IB Chemistry HL

Revision Notes

19.1.2 The Standard Hydrogen Electrode

The Standard Hydrogen Electrode

  • The absolute value of a half cell potential cannot be measured, only differences in potential between pairs of half-cells.
  • For this reason it is necessary to have a standard electrode against which all other half-cells can be compared
  • The standard hydrogen electrode is a half-cell used as a reference electrode and consists of
    • Hydrogen gas in equilibrium with H+ ions of concentration 1.00 mol dm-3 (at 100 kPa)

2H+ (aq) + 2e ⇌ H(g)

    • An inert platinum electrode that is in contact with the hydrogen gas and H+ ions
  • It is given an arbitrary value of Eθ = 0.00 volts
  • When the standard hydrogen electrode is connected to another half-cell, the standard electrode potential of that half-cell can be read from a high resistance voltmeter

Standard Hydrogen Electrode, downloadable AS & A Level Chemistry revision notes

The standard electrode potential of a half-cell can be determined by connecting it to a standard hydrogen electrode

  • In fact, the hydrogen electrode is rarely used in practice for a number of reasons:
    • The electrode reaction is slow
    • The electrodes are not easily portable
    • It is difficult to maintain a constant pressure
  • Once one standard electrode potential has been measured relative to the standard hydrogen electrode, it is not necessary to use the standard hydrogen electrode again
  • Any electrode whose electrode potential is known could be used to measure standard electrode potentials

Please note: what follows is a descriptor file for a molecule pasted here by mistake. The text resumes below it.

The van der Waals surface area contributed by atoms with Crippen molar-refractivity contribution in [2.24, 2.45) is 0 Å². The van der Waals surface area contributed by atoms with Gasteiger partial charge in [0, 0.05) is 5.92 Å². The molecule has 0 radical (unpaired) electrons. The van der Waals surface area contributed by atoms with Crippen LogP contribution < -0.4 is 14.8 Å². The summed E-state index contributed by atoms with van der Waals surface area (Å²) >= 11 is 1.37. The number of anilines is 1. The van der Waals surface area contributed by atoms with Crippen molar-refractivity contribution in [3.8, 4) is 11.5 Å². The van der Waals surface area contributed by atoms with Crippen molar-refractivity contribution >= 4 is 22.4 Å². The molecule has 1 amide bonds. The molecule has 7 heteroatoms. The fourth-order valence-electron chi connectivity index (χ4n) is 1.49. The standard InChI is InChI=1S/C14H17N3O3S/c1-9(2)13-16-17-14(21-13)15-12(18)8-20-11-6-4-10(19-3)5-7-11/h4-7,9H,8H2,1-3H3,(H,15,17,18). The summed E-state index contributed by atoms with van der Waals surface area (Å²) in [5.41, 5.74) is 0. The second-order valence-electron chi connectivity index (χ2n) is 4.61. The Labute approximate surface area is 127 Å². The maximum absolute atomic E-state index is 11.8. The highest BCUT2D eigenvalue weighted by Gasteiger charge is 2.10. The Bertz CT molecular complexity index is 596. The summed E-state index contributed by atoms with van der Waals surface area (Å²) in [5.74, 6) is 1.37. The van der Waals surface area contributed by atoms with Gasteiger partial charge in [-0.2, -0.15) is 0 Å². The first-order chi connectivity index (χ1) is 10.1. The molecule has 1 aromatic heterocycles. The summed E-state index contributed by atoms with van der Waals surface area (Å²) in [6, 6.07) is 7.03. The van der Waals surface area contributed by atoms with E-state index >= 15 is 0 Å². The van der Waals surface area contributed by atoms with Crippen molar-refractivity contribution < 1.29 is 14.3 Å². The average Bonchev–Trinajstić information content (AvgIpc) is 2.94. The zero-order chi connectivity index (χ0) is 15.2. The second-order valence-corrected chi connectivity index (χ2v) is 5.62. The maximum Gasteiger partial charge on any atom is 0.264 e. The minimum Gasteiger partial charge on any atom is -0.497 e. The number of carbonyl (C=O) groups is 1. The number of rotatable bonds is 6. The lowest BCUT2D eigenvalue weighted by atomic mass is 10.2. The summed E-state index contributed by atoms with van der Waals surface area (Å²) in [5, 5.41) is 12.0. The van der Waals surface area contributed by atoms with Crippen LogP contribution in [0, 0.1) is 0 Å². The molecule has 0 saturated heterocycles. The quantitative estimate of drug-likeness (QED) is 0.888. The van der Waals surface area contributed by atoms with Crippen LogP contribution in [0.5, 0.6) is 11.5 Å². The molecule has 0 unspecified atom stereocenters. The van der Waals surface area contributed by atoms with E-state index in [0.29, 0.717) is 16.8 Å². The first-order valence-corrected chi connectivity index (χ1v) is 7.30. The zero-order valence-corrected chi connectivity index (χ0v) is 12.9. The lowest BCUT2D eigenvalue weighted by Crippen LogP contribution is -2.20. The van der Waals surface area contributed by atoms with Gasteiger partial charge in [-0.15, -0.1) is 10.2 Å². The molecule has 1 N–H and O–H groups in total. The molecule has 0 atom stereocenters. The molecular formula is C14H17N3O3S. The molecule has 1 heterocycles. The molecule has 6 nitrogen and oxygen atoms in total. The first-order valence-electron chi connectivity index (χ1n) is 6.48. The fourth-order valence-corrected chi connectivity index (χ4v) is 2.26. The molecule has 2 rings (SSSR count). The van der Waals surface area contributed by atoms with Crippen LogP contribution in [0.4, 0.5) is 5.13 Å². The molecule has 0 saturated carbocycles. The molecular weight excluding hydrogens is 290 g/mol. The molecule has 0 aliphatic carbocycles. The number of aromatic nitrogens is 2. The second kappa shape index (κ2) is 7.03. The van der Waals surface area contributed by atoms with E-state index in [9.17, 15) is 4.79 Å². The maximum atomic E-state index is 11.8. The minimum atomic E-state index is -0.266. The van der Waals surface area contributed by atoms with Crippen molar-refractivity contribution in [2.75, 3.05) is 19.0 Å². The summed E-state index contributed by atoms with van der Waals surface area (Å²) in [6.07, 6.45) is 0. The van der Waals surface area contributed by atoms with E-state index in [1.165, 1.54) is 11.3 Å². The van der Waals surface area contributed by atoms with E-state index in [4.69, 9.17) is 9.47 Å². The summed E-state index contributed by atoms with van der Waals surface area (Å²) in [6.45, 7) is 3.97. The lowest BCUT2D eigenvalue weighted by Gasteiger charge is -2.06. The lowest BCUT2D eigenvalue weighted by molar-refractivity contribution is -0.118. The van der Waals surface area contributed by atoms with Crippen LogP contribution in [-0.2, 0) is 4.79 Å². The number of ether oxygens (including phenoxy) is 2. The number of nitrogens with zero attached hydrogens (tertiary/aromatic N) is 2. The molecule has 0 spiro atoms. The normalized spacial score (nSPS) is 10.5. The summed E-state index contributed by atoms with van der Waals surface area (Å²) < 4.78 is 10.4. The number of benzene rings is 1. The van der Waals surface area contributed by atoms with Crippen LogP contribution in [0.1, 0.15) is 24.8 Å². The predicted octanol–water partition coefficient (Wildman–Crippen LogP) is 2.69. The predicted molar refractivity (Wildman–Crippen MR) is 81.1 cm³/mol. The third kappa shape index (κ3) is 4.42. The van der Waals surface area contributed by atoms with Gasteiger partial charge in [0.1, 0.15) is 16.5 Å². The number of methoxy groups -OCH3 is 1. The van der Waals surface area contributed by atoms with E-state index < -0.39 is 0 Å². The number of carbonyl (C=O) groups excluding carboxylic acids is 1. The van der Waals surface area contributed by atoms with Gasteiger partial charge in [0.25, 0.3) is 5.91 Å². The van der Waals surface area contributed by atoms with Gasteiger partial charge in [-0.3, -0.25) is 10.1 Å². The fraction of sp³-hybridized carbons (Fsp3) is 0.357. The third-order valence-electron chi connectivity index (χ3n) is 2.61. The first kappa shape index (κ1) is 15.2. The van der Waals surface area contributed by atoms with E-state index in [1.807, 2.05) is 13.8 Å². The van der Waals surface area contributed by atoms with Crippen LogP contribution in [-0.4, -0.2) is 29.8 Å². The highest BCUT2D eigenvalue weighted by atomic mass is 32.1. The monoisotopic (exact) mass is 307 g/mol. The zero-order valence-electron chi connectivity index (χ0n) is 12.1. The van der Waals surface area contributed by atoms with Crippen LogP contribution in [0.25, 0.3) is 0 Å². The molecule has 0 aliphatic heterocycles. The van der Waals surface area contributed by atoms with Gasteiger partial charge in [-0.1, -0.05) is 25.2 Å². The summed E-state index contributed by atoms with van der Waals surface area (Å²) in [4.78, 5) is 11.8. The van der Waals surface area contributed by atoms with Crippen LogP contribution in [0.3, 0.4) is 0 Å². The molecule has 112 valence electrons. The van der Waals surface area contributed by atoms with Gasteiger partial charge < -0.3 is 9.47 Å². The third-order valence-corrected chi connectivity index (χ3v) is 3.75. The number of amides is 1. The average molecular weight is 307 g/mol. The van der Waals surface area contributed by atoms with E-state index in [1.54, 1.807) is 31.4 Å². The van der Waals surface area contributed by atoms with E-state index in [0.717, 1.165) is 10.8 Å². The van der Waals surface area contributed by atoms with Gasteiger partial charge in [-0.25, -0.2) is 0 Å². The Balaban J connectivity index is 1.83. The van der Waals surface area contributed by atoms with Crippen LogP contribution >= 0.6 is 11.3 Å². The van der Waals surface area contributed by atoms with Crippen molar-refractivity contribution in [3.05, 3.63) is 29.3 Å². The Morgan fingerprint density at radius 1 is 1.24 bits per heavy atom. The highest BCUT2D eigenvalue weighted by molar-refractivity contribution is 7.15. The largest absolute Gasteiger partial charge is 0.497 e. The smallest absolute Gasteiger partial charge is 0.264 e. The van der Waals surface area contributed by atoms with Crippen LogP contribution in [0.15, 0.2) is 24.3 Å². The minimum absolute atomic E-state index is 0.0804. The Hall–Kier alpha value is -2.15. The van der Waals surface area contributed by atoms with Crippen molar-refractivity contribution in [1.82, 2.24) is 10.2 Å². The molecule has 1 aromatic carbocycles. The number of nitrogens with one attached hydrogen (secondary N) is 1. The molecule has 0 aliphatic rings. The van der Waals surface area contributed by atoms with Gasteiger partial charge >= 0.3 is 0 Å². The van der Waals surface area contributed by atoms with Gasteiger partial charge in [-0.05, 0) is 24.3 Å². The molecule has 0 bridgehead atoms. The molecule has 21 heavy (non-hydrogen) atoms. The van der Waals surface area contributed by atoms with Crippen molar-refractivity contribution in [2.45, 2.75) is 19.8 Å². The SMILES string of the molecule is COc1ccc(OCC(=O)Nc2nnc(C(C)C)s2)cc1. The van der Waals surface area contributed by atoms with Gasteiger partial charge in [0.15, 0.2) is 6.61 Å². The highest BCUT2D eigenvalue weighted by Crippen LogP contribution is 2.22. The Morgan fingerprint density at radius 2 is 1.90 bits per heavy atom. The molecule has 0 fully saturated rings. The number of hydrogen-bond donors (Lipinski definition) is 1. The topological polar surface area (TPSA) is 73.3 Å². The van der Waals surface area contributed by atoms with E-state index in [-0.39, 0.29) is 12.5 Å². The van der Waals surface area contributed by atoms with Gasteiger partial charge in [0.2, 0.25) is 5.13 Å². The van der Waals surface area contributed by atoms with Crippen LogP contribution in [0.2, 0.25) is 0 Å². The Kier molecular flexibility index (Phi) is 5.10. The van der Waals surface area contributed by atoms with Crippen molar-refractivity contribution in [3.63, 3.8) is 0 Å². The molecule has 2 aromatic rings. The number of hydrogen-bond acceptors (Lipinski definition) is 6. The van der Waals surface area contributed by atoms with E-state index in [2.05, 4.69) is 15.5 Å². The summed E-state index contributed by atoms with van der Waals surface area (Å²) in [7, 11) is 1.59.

Measurements using the hydrogen electrode

  • If a hydrogen electrode is used to measure the electrode potentials of zinc and copper half reactions, the conventional cell diagrams would be

Pt 丨H2(g), 2H+(aq)  ∥  Zn2+ (aq), Zn (s)          Eθ = -0.76 V

Pt 丨H2(g), 2H+(aq)  ∥  Cu2+ (aq), Cu (s)           Eθ = +0.34 V

  • Since the hydrogen electrode is always on the left, the polarity of the half cell measured is always with respect to hydrogen
  • The half reaction will therefore always be a reduction reaction, so that is why sometimes standard electrode potentials are termed standard reduction potentials
  • Tables of standard electrode potentials have been compiled ranking half cells from negative to positive values

Table of standard electrode potentials






  • The more negative the value the better the half cell is at pushing electrons so the equilibrium lies to the left
  • This means the more negative the half cell the better it can act as a reducing agent

Exam Tip

You might find this a helpful mnemonic for remembering the redox processes in cells

Lio the Lion, downloadable AS & A Level Chemistry revision notes

Lio the lion goes Roor! 

Lio stands for ‘Left Is Oxidation’ and he is saying ROOR because that is the order of species in the cell diagram:

Reduced 丨 Oxidised  ∥ Oxidised丨Reduced

Pt 丨Fe2+(aq), Fe3+(aq) ∥ Cl2 (g), 2Cl (aq) 丨Pt


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